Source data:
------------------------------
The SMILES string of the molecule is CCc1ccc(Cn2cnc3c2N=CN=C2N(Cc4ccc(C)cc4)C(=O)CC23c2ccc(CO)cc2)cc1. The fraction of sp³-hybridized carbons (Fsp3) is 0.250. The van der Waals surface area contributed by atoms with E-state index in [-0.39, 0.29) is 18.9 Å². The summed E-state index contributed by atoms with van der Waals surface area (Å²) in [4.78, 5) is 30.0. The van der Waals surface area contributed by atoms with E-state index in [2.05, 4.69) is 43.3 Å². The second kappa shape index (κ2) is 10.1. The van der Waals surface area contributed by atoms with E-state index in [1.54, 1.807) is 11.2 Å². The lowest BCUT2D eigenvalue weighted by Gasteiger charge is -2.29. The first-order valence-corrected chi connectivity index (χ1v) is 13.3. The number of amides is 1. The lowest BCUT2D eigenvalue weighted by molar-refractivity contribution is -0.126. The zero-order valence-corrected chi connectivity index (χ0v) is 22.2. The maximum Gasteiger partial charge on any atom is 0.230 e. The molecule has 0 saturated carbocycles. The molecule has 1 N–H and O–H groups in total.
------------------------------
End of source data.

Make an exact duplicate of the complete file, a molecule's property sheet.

The SMILES string of the molecule is CCc1ccc(Cn2cnc3c2N=CN=C2N(Cc4ccc(C)cc4)C(=O)CC23c2ccc(CO)cc2)cc1. The fraction of sp³-hybridized carbons (Fsp3) is 0.250. The van der Waals surface area contributed by atoms with E-state index in [-0.39, 0.29) is 18.9 Å². The summed E-state index contributed by atoms with van der Waals surface area (Å²) in [4.78, 5) is 30.0. The van der Waals surface area contributed by atoms with E-state index in [2.05, 4.69) is 43.3 Å². The second kappa shape index (κ2) is 10.1. The van der Waals surface area contributed by atoms with E-state index in [1.54, 1.807) is 11.2 Å². The lowest BCUT2D eigenvalue weighted by Gasteiger charge is -2.29. The first-order valence-corrected chi connectivity index (χ1v) is 13.3. The number of amides is 1. The lowest BCUT2D eigenvalue weighted by molar-refractivity contribution is -0.126. The zero-order valence-corrected chi connectivity index (χ0v) is 22.2. The maximum Gasteiger partial charge on any atom is 0.230 e. The molecule has 0 saturated carbocycles. The molecule has 1 N–H and O–H groups in total.